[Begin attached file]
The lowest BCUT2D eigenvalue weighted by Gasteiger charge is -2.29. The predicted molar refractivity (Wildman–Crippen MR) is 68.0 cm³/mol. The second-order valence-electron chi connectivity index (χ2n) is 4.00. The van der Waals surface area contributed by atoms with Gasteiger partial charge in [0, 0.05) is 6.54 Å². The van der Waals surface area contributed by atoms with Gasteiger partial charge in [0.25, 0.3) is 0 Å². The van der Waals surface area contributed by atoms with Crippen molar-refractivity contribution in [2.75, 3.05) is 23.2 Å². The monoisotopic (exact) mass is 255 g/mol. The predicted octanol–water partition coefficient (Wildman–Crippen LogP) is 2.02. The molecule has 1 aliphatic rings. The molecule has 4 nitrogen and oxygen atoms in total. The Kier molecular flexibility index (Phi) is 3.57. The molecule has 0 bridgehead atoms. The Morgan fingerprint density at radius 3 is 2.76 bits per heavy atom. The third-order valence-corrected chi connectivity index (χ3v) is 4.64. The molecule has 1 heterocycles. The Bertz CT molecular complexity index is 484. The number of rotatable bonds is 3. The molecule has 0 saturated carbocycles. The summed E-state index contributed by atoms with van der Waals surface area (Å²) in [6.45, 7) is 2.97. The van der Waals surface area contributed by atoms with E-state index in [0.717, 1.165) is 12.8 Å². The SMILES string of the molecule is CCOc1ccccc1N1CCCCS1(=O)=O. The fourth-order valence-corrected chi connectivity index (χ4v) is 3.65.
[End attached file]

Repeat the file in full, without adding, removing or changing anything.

The lowest BCUT2D eigenvalue weighted by Gasteiger charge is -2.29. The predicted molar refractivity (Wildman–Crippen MR) is 68.0 cm³/mol. The second-order valence-electron chi connectivity index (χ2n) is 4.00. The van der Waals surface area contributed by atoms with Gasteiger partial charge in [0, 0.05) is 6.54 Å². The van der Waals surface area contributed by atoms with Gasteiger partial charge in [0.25, 0.3) is 0 Å². The van der Waals surface area contributed by atoms with Crippen molar-refractivity contribution in [2.75, 3.05) is 23.2 Å². The monoisotopic (exact) mass is 255 g/mol. The predicted octanol–water partition coefficient (Wildman–Crippen LogP) is 2.02. The molecule has 1 aliphatic rings. The molecule has 4 nitrogen and oxygen atoms in total. The Kier molecular flexibility index (Phi) is 3.57. The molecule has 0 bridgehead atoms. The Morgan fingerprint density at radius 3 is 2.76 bits per heavy atom. The third-order valence-corrected chi connectivity index (χ3v) is 4.64. The molecule has 1 heterocycles. The Bertz CT molecular complexity index is 484. The number of rotatable bonds is 3. The molecule has 0 saturated carbocycles. The summed E-state index contributed by atoms with van der Waals surface area (Å²) in [6.45, 7) is 2.97. The van der Waals surface area contributed by atoms with E-state index in [0.717, 1.165) is 12.8 Å². The SMILES string of the molecule is CCOc1ccccc1N1CCCCS1(=O)=O. The fourth-order valence-corrected chi connectivity index (χ4v) is 3.65.